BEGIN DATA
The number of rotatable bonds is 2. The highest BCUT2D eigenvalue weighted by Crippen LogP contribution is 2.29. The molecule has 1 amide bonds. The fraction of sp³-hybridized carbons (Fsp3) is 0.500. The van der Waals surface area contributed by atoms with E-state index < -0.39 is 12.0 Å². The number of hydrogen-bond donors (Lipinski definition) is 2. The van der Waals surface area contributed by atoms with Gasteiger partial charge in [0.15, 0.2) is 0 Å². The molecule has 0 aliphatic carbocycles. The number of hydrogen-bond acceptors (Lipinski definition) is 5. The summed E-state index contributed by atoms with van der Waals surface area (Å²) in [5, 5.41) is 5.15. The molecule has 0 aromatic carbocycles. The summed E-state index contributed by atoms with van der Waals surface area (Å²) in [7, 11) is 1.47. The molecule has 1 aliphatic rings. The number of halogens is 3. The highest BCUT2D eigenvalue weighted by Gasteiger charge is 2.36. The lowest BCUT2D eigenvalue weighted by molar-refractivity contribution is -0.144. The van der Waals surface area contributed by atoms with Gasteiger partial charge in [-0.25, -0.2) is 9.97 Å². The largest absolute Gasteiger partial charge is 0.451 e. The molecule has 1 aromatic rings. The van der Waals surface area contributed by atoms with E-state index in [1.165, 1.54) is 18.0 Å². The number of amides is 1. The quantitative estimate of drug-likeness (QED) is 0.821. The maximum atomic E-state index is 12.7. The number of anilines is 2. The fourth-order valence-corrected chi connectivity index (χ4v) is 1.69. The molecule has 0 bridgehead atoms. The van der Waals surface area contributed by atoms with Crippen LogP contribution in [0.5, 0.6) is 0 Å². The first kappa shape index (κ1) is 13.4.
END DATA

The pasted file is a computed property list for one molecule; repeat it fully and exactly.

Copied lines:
The number of rotatable bonds is 2. The highest BCUT2D eigenvalue weighted by Crippen LogP contribution is 2.29. The molecule has 1 amide bonds. The fraction of sp³-hybridized carbons (Fsp3) is 0.500. The van der Waals surface area contributed by atoms with E-state index < -0.39 is 12.0 Å². The number of hydrogen-bond donors (Lipinski definition) is 2. The van der Waals surface area contributed by atoms with Gasteiger partial charge in [0.15, 0.2) is 0 Å². The molecule has 0 aliphatic carbocycles. The number of hydrogen-bond acceptors (Lipinski definition) is 5. The summed E-state index contributed by atoms with van der Waals surface area (Å²) in [5, 5.41) is 5.15. The molecule has 0 aromatic carbocycles. The summed E-state index contributed by atoms with van der Waals surface area (Å²) in [7, 11) is 1.47. The molecule has 1 aliphatic rings. The number of halogens is 3. The highest BCUT2D eigenvalue weighted by Gasteiger charge is 2.36. The lowest BCUT2D eigenvalue weighted by molar-refractivity contribution is -0.144. The van der Waals surface area contributed by atoms with Gasteiger partial charge in [-0.25, -0.2) is 9.97 Å². The largest absolute Gasteiger partial charge is 0.451 e. The molecule has 1 aromatic rings. The van der Waals surface area contributed by atoms with E-state index in [1.165, 1.54) is 18.0 Å². The number of amides is 1. The quantitative estimate of drug-likeness (QED) is 0.821. The maximum atomic E-state index is 12.7. The number of anilines is 2. The fourth-order valence-corrected chi connectivity index (χ4v) is 1.69. The molecule has 0 bridgehead atoms. The van der Waals surface area contributed by atoms with Crippen LogP contribution in [0.5, 0.6) is 0 Å². The first kappa shape index (κ1) is 13.4.